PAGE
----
Definition Confident: is secure and stable in uncertain situations, sticks up for his/her own views, has the courage to speak up, and the ability to make a distinction between the person and the matter at hand


How do you rate Hanna’s competency: Inventive?

Definition Inventive: thinks outside the box, thinks in new ways, and finds new solutions to existing problems


How do you rate Hanna’s competency: Eager to learn?

Definition Eager to learn: keeps up-to-date in his/her profession and his/her expert field, monitors the world around him/her, and observes trends


How do you rate Hanna’s competency: Good at forming relationships?

Definition Good at forming relationships: takes the initiative in social situations, steps forward, and finds it easy to form new relationships


How do you rate Hanna’s competency: Persuasive?

Definition Persuasive: finds it easy to argue his/her case, win the respect of others, put forward arguments, and be listened to


How do you rate Hanna’s competency: Considerate?

Definition Considerate: finds it easy to put him/herself in another person's situation, listens, understands, and shows consideration


How do you rate Hanna’s competency: Cooperation-orientated?

Definition Cooperation-orientated: adapts and finds win-win solutions by being a team player and focusing on common goals


How do you rate Hanna’s competency: Solution-orientated?

Definition Solution-orientated: ability to quickly find solutions to problems that arise


How do you rate Hanna’s competency: Analytical?

Definition Analytical: the ability to solve problems without losing sight of long-term strategies, to see logic and connections in complex situations or environments


Questions about contra-productive behaviour

  1. Is there anything you wish to remark about sick leave, punctuality, clothing, abuse?

  2. Did Hanna consciously destroy or withhold sensitive information at work?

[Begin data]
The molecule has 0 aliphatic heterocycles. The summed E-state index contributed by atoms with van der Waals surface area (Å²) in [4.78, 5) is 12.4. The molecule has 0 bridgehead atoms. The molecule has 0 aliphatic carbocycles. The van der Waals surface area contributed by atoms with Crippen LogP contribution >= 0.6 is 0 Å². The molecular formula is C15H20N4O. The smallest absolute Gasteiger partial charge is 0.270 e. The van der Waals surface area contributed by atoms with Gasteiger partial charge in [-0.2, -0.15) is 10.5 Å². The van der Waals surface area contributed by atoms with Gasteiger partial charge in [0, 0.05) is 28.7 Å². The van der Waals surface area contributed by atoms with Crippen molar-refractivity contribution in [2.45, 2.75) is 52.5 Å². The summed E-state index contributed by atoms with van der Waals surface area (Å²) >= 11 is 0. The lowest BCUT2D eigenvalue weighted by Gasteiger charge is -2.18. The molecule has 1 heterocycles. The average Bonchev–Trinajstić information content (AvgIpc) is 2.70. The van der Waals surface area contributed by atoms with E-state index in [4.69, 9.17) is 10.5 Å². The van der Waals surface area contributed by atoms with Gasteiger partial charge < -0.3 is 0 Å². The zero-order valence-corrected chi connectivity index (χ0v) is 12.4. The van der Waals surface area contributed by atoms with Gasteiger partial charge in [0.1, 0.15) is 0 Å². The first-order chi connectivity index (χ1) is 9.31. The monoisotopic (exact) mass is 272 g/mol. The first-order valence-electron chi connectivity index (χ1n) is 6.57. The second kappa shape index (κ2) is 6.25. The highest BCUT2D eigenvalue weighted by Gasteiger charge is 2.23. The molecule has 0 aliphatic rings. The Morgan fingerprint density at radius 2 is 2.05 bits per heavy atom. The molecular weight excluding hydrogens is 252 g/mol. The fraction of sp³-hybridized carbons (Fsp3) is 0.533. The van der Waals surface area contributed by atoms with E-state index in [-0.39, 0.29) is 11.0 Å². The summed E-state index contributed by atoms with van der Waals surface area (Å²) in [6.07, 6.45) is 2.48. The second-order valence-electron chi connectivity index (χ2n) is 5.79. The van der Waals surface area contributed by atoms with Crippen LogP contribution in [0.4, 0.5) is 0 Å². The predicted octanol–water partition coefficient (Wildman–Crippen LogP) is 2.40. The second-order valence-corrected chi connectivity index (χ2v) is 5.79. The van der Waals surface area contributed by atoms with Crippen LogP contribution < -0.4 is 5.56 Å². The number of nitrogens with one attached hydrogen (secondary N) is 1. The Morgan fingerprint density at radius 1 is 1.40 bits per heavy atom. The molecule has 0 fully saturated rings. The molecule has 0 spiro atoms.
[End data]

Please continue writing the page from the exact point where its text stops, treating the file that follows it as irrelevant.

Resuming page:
3. How do rate Hanna’s punctuality and ability to operate with deadlines and set timeframes?

Questions to get information that can work as a basis for planning the on-boarding

  1. Which recommendations would you give to Hanna’s next manager?

  2. What motivates Hanna?

  3. What do you think demotivates Hanna?

  4. Which kind of tasks would you not ask Hanna to perform?

  5. Under what kind of leadership does Hanna perform the best?

  6. Do you know why Hanna wants to leave (or have left) the company?

Questions about the reference’s wish to work together with the candidate again and evaluate the candidate´s performance

  1. If you had the opportunity, would you hire or recommend hiring Hanna again?

  2. If you had the opportunity, would you want to work with Hanna again?

  3. How would you rate Hanna’s performance in relation to others who did similar work?

Other tips and tricks when you’re formulating your reference checking questions


Use graded and multi-choice questions as much as possible. Science shows that mechanical interpretation of answers has higher validity than subjective interpretation. Rating scale questions also enable easier comparison between the references for the different candidates which ultimately makes better recruitment decisions.

  • Choose your questions carefully and aim for as few, but relevant, questions as possible.

  • Always define the competencies you’re trying to learn more about by asking questions in order for you and the reference to have the same understanding of it.

  • Rating scale questions are particularly good in digital reference checking, but also do a good job in normal reference checking in a conversation. If you’re conducting the reference check over the phone, or in another type of conversation, try to phrase it in a similar way as you would in writing.



We hope you found this information useful and we want to wish you good luck with your reference checking! Do you have any questions regarding digital reference checking with Refapp? If so, do not hesitate to contact us and we will be happy to assist you in any way!